From the day she learned it was part of her Relief Society calling, my mother lived in dread that she would need to prepare the body of a ward member for burial. The phone call eventually came; her face was gray, her feet dragging as if held fast by mud, as she left the house for the mortuary.
She returned home with a light step and a serene expression. Yes, it had been difficult, she said, but also one of the most awe-filled hours of her life. And so it remained in her memory, as she occasionally told me of her experience.
Sister P. was a late-middle-aged sister who had died of cancer. Her very elderly mother, Sister W., was not up to the heavy physical work of dressing her daughter. She sat on a chair in the corner, clearly wanting to help but too frail for the lifting and rocking necessary. Near the end, Mom had one of those flashes of inspiration that shine in my memories of her. Holding Sister P.â€™s slippers, Mom turned to Sister W. and said, â€œYou put on her first shoes â€“ would you put on her last?â€ Sister W. did so, reverently grateful for this last act of service to her child.
I have no apology for addressing what might seem a macabre, un-holiday-like subject. Chalk it up to the nostalgic last few days of a dying year.
Most of us are so sheltered from death that our only experience is the sight of elderly relatives already dressed and coffined by the undertaker. It may never occur to us to give that service ourselves â€“ yet in the case of a parent or child, or someone else to whom we are extremely close, we miss a profound opportunity if we do not at least consider dressing the dead. Based on my admittedly limited experience, this is what you might expect:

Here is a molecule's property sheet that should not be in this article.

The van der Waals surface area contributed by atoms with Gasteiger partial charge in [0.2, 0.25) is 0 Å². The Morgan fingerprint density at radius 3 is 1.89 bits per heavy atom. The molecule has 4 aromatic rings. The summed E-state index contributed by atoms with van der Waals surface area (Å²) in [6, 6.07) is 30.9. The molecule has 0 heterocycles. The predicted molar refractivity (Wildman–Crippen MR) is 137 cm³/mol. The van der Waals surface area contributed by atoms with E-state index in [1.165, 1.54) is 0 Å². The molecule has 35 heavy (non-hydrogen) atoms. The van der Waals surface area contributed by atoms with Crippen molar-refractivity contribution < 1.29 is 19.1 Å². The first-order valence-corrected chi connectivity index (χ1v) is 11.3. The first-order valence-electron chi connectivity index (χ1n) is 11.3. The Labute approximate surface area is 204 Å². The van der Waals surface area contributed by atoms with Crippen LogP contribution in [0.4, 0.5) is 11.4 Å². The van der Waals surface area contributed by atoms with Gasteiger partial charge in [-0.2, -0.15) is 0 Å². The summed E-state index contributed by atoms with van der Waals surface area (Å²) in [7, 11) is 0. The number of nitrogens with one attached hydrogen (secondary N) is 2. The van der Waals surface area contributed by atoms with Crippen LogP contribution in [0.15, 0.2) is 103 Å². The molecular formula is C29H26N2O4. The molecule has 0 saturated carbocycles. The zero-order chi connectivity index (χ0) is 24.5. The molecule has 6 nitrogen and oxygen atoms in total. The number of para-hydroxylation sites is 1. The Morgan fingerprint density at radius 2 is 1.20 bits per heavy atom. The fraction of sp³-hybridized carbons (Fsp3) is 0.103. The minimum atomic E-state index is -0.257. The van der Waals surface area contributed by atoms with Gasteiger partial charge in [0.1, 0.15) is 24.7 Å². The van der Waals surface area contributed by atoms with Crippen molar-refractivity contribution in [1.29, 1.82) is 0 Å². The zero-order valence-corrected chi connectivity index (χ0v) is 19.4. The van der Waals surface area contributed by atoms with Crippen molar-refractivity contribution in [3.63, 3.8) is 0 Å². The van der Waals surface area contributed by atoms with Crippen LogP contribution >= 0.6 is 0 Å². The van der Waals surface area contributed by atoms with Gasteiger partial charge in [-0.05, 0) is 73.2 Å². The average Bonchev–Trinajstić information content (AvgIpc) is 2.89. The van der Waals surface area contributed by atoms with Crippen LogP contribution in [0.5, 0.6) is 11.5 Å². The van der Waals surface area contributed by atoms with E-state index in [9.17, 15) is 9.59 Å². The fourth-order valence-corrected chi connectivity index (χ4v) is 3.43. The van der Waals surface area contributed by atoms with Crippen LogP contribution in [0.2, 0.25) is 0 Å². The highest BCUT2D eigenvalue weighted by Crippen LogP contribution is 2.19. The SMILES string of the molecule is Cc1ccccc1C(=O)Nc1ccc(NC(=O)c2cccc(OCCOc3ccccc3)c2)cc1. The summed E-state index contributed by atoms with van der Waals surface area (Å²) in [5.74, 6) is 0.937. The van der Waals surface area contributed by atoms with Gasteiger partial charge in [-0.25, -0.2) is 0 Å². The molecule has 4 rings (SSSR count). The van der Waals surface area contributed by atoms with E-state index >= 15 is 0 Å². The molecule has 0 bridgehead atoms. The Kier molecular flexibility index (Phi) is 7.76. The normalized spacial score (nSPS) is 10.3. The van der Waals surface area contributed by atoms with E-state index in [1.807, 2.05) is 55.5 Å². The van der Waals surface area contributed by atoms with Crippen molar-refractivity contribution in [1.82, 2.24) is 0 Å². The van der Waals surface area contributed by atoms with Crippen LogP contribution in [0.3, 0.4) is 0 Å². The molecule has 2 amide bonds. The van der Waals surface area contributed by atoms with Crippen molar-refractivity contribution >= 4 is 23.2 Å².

Undertakers in the U.S. are not used to family members tending to their own dead. You need to speak up if you want to do this â€“ when the undertaker asks about burial clothes is a good time.
You will go to the mortuary to dress your loved one, whose body will be placed on a table or gurney in a private room. The body will be covered by a sheet when you enter the room, buffering the first shock of seeing the body.
It will be a shock, no matter how you brace yourself. Donâ€™t be embarrassed by your reaction. You can do this despite the tears, despite the trembling, even if you need to take breaks to nerve yourself again. Rest your hand on your loved oneâ€™s arm for a few moments, to get accustomed to the feeling.
The mortician will have placed flesh-colored bandages over any wounds, even over needle marks from IVs. If there has been trauma due to automobile accident or gunshot, the wounds will be covered, sometimes by a plastic shell or by cotton pads. Donâ€™t remove these protective wraps. Makeup may also have been applied, to cover discolorations. Otherwise, there is absolutely nothing gruesome or gory. (However, in extraordinary circumstances, if the undertaker cautions you that a family member should not assist in a given case, take his advice, or at least have him carefully describe what you face.)